Growing up with multani mitti (or Fuller’s Earth) has been there since our great grandmother times. Tracking the multiple benefits it offers, seems they were right:
- Acts like a mattifier for those with oily skin
- fights off excess grease and congested pores too.
- It’s gentle on face and at the same time, efficiently removes dead cells from the top layers of your skin while tightening and increasing circulation under the skin.
- Cost-effective: affordable by one and all.
The best is you can mix it with different things from your kitchen to target any skin concern you might have.
Can help fight acne
This marvellous soft mud is able to remove excess oil, dirt, sebum, sweat and impurities from the skin, helpful in cleaning pores from the inside, thereby aiding in preventing acne and pimples. For those with super oily skin, the clay is able to absorb excess oil and draw out blackheads.
Excellent cooling and exfoliating properties
Being rich in magnesium chloride, it has cooling properties that help sooth sunburn, insect bites, rashes and skin inflammation. If you’re facing a bad tan after being out in the sun too long, multani mitti is able to gently exfoliate your skin to fade it—this property also applies to dark marks on the skin, hyperpigmentation and acne scars.
The tightening effect of multani mitti on the face enhances the microcirculation under the skin, which is why it is an ideal topical for dark circles. Since dark circles are formed due to the lack of oxygen under the thin skin around the eyes, the clay is able to stimulate the movement of oxygen through the capillaries in the area. The tightening caused because of the hardening of clay also lifts skin, preventing fine lines.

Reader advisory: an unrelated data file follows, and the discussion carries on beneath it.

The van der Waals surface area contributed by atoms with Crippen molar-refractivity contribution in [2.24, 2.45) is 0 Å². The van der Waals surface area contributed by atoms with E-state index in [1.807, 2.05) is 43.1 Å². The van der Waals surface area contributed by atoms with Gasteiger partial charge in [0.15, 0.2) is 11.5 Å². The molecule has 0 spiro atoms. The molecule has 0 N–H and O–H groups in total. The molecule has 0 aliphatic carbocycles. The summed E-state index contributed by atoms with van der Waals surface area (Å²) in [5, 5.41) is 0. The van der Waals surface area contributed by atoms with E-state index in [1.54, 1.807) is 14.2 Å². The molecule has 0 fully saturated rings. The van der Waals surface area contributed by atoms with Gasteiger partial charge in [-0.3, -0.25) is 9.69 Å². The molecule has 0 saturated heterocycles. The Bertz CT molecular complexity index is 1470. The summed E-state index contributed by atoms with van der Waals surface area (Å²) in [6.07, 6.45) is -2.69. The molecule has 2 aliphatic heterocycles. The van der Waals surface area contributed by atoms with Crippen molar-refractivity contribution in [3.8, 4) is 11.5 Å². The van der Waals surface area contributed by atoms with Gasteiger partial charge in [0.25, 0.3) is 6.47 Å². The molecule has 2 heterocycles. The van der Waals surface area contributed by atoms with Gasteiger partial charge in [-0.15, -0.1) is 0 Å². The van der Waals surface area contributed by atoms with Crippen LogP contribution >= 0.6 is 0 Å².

Idle for Oily scalp
A great scalp remedy for those with oily scalps and greasy roots too. The negative charge of multani mitti makes it perfect for whisking sebum and grime away (as they are usually positively charged).
Remember when adding multani mitti to your skincare routine…
Multani mitti is applied to the skin in the form of a damp paste, which is when the skin absorbs all the nutrients from it while it soaks up all the grease. At the beginning of the drying phase, the paste tightens and stimulates blood flow as the mask cools and contracts. The ideal phase to take the mask off, when it is tacky to the touch. Once it gets too dry and hard, it starts to pull out moisture from the skin surface, leaving it dehydrated and itchy.
Applying a clay mask is best done once or twice a week, as excessive deep cleansing can leave the skin barrier out of balance. When too much oil and sebum is absorbed, the skin can start to overcompensate and create even more oil to hydrate the skin.
Always apply a moisturiser after mask removal to rebalance the skin.
Skin-Type & DIY Mask
- If your skin concern is acne and blackheads, a mask made of multani mitti, chickpea flour (besan) and neem leaves will soak up grease and fight bacterial growth on the skin surface.
- If you have dry skin mix multani mitti with honey and applying it as a mask for 10-15 minutes.
- If you’re faced with dull skin, the acidic properties of lemon juice and the exfoliating properties of multani mitti will serve to brighten and lighten.
- For a scalp detox, mix multani mitti with yoghurt, lemon and amla juice to condition your hair and cleanse the scalp.
Try it to believe it.